Last modified on 26 February 2015, at 23:26

hank

See also: Hank

EnglishEdit

EtymologyEdit

Middle English, of Scandinavian origin; akin to Old Norse hǫnk, hank; akin to Old English hangian, "to hang". First Known Use: 14th century.

PronunciationEdit

NounEdit

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Wikipedia

hank (plural hanks)

  1. A coil or loop of something, especially twine, yarn, or rope
  2. (nautical) A ring or shackle that secures a staysail to its stay and allows the sail to glide smoothly up and down.
  3. (Ulster) doubt, difficulty
  4. (Ulster) mess, tangle
  5. A rope or withe for fastening a gate.
  6. (obsolete) hold; influence
    • Bishop Sanderson
      When the devil hath got such a hank over him.

TranslationsEdit

The translations below need to be checked and inserted above into the appropriate translation tables, removing any numbers. Numbers do not necessarily match those in definitions. See instructions at Help:How to check translations.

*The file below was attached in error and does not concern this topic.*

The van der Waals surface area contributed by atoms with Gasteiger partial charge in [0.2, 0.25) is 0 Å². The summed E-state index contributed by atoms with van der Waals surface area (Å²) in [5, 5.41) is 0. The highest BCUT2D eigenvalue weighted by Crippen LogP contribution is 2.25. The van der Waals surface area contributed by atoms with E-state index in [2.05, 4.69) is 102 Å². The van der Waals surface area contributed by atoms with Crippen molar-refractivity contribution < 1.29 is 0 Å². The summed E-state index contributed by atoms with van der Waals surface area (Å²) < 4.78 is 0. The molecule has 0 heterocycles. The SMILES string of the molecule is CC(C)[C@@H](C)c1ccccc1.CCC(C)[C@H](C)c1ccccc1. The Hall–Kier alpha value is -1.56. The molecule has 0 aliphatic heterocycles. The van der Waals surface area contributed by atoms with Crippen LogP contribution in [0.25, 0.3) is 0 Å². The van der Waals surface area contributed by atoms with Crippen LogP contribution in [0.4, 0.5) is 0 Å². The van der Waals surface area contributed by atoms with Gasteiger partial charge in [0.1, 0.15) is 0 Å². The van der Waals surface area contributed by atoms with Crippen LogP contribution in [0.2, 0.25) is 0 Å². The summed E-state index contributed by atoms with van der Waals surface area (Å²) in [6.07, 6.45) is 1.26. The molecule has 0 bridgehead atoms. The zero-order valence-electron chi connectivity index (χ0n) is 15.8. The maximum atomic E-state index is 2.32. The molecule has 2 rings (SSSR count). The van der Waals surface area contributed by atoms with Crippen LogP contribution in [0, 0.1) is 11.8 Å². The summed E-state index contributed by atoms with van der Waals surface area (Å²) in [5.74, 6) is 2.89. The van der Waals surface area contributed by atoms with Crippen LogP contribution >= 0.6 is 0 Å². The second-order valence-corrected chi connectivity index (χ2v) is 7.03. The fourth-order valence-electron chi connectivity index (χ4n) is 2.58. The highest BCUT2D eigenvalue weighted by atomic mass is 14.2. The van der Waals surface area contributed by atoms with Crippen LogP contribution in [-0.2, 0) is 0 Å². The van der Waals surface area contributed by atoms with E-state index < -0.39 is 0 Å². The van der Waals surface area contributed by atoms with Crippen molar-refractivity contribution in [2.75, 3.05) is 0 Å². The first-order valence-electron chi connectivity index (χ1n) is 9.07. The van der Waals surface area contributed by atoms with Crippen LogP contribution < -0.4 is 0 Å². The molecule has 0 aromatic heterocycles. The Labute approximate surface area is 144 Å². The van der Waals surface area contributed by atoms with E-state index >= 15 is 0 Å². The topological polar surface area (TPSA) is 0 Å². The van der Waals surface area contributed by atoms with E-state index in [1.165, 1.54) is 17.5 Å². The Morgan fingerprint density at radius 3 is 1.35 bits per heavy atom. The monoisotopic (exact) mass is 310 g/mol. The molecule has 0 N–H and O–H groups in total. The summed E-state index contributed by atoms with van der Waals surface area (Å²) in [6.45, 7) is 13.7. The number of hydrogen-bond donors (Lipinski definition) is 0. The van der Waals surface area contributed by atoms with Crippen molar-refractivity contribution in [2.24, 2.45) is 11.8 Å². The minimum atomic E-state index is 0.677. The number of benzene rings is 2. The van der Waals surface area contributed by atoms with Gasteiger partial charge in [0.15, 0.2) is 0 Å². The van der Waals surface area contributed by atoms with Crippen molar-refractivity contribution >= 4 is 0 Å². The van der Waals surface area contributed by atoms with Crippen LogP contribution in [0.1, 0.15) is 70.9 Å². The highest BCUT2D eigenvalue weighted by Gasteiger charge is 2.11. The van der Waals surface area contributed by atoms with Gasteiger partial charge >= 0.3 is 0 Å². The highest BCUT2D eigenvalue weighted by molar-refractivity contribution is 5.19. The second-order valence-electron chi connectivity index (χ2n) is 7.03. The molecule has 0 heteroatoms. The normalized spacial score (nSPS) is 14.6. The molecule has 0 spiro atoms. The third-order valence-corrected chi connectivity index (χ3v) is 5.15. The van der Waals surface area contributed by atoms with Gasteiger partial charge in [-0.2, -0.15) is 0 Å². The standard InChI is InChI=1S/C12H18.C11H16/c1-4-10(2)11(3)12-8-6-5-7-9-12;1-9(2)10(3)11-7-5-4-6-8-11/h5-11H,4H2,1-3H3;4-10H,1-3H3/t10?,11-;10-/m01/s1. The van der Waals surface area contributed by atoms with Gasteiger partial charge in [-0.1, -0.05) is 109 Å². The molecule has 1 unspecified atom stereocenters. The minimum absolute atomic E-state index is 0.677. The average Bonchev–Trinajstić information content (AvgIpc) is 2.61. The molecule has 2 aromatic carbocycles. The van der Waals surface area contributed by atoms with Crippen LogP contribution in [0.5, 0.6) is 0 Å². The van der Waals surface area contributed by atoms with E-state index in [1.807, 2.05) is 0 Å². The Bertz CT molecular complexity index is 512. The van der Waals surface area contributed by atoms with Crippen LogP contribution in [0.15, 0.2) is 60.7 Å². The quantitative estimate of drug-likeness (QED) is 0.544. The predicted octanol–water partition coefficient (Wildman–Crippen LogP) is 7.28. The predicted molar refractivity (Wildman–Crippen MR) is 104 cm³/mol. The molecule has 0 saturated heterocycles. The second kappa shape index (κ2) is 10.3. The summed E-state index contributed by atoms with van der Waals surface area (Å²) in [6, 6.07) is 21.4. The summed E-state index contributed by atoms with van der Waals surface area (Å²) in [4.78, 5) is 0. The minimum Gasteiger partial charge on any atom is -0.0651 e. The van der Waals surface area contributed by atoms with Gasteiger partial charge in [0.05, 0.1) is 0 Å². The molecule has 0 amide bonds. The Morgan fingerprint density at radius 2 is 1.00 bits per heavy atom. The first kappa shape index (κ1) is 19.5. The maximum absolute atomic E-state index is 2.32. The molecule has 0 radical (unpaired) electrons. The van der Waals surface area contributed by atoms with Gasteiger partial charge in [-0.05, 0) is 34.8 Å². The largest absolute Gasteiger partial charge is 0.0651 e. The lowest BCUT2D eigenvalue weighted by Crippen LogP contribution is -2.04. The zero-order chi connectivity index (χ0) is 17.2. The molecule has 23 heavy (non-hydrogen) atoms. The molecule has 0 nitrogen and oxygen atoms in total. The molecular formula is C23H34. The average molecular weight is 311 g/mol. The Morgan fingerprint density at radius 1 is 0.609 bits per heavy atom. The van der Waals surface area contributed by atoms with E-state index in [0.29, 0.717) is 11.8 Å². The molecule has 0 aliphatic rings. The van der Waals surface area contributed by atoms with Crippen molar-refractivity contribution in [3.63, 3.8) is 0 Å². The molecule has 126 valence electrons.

AnagramsEdit

VerbEdit

hank (third-person singular simple present hanks, present participle hanking, simple past and past participle hanked)

  1. (transitive) To form into hanks.
  2. (transitive, UK, dialect) To fasten with a rope, as a gate.
    (Can we find and add a quotation of Wright to this entry?)

Norwegian BokmålEdit

EtymologyEdit

From Old Norse hǫnk

NounEdit

hank f, m (definite singular hanka or hanken, indefinite plural hanker, definite plural hankene)

  1. a handle (e.g. on a cup)

ReferencesEdit


Norwegian NynorskEdit

EtymologyEdit

From Old Norse hǫnk

Alternative formsEdit

NounEdit

hank m (definite singular hanken, indefinite plural hankar, definite plural hankane)

hank f (definite singular hanka, indefinite plural hanker, definite plural hankene)

  1. a handle (e.g. on a cup)

ReferencesEdit